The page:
Friday, February 26, 2010

Nightmonkey for GNUmed

I came across Nightmonkey.
an intuitive interface for translating package descriptions. Translating DDTP descriptions is usually a mess but Nighmonkey enables you to filter out the packages of each repository that are more important to translate: those found in the software center or that are very popular. You can easily see what is left to do, and you can search for particular package descriptions as well. For more information, see Nightmonkey's wiki page.
I used it to complete the German translations for GNUmed. Please help with the other translations.

Wednesday, February 24, 2010

Osirix for GNU/Linux - maybe

It is a shame that Osirix is only available for MacOSX. Those guys can be proud of what they have achieved. There is nothing close on GNU/Linux.

Judging by their site it is not impossible to port it but a lot more work then simply recompiling. I guess the user interface makes up most of the porting work but I have not looked at their code that close.

On the other hand if their was a market they would have ported it already I guess.

The good news however is their two way xml-rpc interface. One can query Osirix from e.g. GNUmed to allow general practioners manage Dicom data (heart cath, ultrasound) in Osirix. On the other hand Osirix can interact with GNUmed to open a patient or automatically adding an entry to the document archive when reading a CD in Osirix.

This can be made to work on a Mac today but we are not going to buy Macs anytime soon :-)


Monday, February 22, 2010

The state of Dicom viewers for GNU/Linux

When you search for free Dicom viewers you get a bunch of them. The categories include:

1.) Free to use but no sourcecode
2.) Free to use and sourcecode but only on MS Windows
3.) Free to use and sourcecode but only on MacOSX
4.) Sourcecode but beta at best on GNU/Linux

This is sad. There are free PACS server and client, all open source. What I have yet to find is a Dicom viewer that can display angiograms and CT series, X-rays and the like on GNU/Linux. Most packages can handle single image dicom files but cannot handle cine loops.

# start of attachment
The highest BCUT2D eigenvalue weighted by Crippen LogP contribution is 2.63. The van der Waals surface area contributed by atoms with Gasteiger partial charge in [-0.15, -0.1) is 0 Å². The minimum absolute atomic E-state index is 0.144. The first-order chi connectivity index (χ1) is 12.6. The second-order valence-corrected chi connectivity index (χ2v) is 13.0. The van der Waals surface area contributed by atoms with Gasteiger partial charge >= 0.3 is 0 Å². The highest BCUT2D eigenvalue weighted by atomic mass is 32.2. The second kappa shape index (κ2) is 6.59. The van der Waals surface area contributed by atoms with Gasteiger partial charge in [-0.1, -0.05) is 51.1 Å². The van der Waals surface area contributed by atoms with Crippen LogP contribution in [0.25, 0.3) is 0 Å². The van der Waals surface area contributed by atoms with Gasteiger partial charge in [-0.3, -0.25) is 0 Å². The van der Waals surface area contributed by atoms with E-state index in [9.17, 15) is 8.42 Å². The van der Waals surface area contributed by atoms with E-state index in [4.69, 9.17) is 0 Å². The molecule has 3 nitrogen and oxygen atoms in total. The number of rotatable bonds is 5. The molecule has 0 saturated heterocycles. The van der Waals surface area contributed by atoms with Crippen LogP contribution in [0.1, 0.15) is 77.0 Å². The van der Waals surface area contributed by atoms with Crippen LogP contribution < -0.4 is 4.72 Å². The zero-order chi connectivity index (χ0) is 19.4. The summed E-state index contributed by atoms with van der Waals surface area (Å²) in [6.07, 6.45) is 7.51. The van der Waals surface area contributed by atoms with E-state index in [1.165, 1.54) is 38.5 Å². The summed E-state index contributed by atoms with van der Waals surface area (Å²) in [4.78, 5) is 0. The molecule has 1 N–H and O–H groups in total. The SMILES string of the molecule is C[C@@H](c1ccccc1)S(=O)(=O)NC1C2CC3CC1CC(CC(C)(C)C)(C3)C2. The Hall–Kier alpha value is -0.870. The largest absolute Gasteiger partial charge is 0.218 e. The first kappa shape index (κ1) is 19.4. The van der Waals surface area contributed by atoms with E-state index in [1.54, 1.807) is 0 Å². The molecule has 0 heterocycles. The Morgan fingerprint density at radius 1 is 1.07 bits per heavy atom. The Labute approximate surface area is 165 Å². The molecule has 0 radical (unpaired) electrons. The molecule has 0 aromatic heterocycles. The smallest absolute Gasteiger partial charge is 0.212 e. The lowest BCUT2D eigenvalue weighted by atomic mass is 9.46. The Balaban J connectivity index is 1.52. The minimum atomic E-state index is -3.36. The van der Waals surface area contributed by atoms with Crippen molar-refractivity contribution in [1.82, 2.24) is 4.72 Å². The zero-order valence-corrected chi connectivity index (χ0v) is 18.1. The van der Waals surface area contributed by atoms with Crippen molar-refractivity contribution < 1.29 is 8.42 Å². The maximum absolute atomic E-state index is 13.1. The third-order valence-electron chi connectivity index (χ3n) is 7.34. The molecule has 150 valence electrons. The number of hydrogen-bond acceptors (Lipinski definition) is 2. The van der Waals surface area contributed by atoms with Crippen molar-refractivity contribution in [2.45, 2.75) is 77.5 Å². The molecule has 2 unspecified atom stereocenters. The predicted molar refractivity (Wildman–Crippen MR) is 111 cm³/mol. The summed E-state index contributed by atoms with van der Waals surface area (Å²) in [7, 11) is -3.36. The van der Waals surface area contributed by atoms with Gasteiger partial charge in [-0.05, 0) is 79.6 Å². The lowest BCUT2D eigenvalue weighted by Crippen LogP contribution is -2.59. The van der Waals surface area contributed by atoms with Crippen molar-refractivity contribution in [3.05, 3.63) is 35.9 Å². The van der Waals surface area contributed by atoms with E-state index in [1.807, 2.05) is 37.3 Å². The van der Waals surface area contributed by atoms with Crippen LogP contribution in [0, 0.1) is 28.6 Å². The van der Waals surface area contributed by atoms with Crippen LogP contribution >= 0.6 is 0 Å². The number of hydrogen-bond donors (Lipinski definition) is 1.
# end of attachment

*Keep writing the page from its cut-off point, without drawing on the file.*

Each day loads of CDs with dicom data are shipped between physicians. Most of them include a small viewer. But this viewer is Windows only. If you are lucky you can get it to run with wine.

In summary: As a physician running a GNU/Linux only shop such as e.g. cardiologists who constantly receive or send CDs there is no good option to view the data.

One option is to port an existing MS Windows only application to GNU/Linux. Another option is to start from scratch such as is trying to pull off. However I don't see that solution anytime soon.

The final question however is: Is there any demand for that or am I making this up ? Usually when there is demand a solution will come up. Not yet in this case.

Sebastian Hilbert, MD

Tuesday, February 16, 2010

GNUmed 0.6 for Windows - out now !

Later then I had hoped I can announce the immediate availability of GNUmed 0.6 for MS Windows (tested on Windows XP). As usual client and server are available. It will install all missing pieces for you and have you running GNUmed in no time.

Full details are available at

Please report praise or defects.


Sunday, February 14, 2010

GNUmed Live project started

I am proud to announce GNUmed Live.

It all originated from the need to host GNUmed Live CDs, VMware images and so on. Nothing comes for free and there was no way we could host these images on the GNUmed servers. That is why we started the GNUmed Live project on sourceforge.

This gives us the room we need to offer GNUmed in a form that allows users to try GNUmed without going through the whole installation process.

Head over to to see for your self and grab a CD image.


Thursday, February 11, 2010

New gems in GNUmed 0.6 and 0.7 (to be)

Karsten made me aware of a few gems for GNUmed in daily use. See the attached screenshot. When connected to a drug database such as German Gelbe Liste GNUmed will know the ATC code for a drug. That makes it possible to search for infos in other databases. That way GNUmed is able to know the defined daily dose (DDD) as seen in the screenshot.

Another gem is in the following screenshot. GNUmed will now display the patient's allergies directly in the prescription dialog.

The last one gives a detailed overview over the lab plugin.

GNUmed Live media available

Hi all,

To put some meat behind the effort to create a medical linux distribution I have started to produce a number of live media.

Currently available are:

1.) Debian based Live-CD (Xfce-based)
2.) openSUSE based Live-CD (KDE4-based)
3.) openSUSE based virtual machine (vmware/virtualbox)
4.) openSUSE based disk image


All versions include a fully configured GNUmed 0.6.2 that can access a local (as in included and running) GNUmed database.

These images are only proof of concept and are intended to serve as a nucleus for a medical linux distribution (that means packaging and including more packages)

Have a look and identify areas that can benefit from a concerted effort (e.g. wallpaper, bootsplash, firefox plugins)